Much of the world is watching China closely to see if it can contain a virus that has spread to other countries. Its government has already quarantined nearly 50 million people in 16 cities and rushed to build new hospitals. Yet what should be watched just as closely is how much China has learned about containing public fear. Since the country’s last major virus outbreak in 2002-03, Chinese officials have come a long way in their capacity for calming.
International health officials often talk of the need to battle two epidemics at once – an epidemic of disease and an epidemic of fear. With social media able to spread both falsehoods and genuine warnings, fear can propagate even faster than a disease.
In fact, unnecessary panic can do its own kind of damage. It can break community ties, increase distrust of leaders, create false narratives of victimization, or lead to temporary panic in the global economy. Once amplified, fear can prevent people from hearing accurate information.
To avoid such damage, Chinese officials have tried to be more transparent and precise in their daily briefings about what they know of this outbreak and what is being done. They have allowed the official news media to be relatively free of normal censorship. And to regain public trust after making mistakes early on, some officials have apologized. The mayor of Wuhan, the city that is ground zero for the outbreak, offered to resign “as long as it is conducive to the control of the disease and to the people’s lives and safety.”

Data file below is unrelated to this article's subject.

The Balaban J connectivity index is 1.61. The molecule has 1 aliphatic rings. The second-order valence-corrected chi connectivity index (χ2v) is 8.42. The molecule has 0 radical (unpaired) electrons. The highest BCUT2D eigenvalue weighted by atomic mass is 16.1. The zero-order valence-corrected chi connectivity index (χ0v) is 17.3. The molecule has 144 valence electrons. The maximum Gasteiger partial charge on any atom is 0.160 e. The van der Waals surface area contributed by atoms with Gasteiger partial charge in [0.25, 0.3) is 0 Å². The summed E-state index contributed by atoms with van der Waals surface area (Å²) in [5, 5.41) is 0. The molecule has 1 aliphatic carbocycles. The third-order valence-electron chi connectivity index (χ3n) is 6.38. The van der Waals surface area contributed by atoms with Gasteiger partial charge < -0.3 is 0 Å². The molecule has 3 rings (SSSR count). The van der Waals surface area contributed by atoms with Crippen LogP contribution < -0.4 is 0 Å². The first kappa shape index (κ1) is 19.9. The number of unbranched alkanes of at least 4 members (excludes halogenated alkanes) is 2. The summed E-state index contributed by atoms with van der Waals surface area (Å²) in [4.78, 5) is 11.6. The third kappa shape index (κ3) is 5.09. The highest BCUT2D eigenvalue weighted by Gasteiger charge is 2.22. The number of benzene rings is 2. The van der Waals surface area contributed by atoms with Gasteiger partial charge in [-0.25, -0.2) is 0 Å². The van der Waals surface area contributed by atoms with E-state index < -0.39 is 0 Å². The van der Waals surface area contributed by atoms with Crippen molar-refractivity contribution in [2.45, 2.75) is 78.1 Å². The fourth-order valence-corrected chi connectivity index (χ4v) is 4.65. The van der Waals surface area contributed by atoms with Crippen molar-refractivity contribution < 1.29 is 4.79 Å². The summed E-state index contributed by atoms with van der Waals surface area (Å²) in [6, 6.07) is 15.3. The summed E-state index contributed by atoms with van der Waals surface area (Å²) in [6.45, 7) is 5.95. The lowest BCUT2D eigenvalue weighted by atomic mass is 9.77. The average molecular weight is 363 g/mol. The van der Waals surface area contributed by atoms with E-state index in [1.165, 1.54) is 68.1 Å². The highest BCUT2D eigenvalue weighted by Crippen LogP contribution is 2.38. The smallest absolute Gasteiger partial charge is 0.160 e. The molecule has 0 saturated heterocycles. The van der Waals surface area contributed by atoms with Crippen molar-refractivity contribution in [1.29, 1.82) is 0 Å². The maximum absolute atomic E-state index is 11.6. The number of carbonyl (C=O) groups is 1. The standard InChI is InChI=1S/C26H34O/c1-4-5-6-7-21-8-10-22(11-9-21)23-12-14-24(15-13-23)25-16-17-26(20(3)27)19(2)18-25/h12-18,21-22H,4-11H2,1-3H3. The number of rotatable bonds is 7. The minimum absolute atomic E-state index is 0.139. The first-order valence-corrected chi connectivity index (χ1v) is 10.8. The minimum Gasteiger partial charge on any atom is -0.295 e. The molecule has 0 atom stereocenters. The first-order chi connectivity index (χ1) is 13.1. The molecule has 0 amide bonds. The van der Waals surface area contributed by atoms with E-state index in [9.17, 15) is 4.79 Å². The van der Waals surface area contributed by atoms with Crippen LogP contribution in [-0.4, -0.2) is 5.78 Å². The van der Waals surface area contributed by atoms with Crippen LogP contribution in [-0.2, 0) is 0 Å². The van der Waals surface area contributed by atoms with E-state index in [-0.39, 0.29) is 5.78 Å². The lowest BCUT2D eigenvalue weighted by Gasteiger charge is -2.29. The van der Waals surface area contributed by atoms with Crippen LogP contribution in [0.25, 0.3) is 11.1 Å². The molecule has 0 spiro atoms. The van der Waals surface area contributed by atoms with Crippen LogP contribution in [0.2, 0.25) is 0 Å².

In addition, the World Health Organization (WHO) held off hitting its own panic button and declaring a global emergency in the first weeks of the outbreak. It, too, has learned how to better balance issuing alerts about real danger against the possibility of provoking undue alarm.
Fear during an epidemic needs its own kind of vaccines. And what are those? A report last year from an independent panel set up by WHO and the World Bank recommended a number of nonmedical ways that officials can be ready before an epidemic to deal with the “fear factor.” In short, the 15-member panel stated: “Long-term, sustained community engagement is crucial for detecting outbreaks early, controlling amplification and spread, ensuring trust and social cohesion, and fostering effective responses.”
In other words, avoiding a health panic requires a community to have a reservoir of unity, compassion, and openness. These are some of the traits for resiliency and are as needed as medical supplies and health workers. They help keep caution from escalating into fear. And when a health crisis is over, they also help heal any broken bonds of community.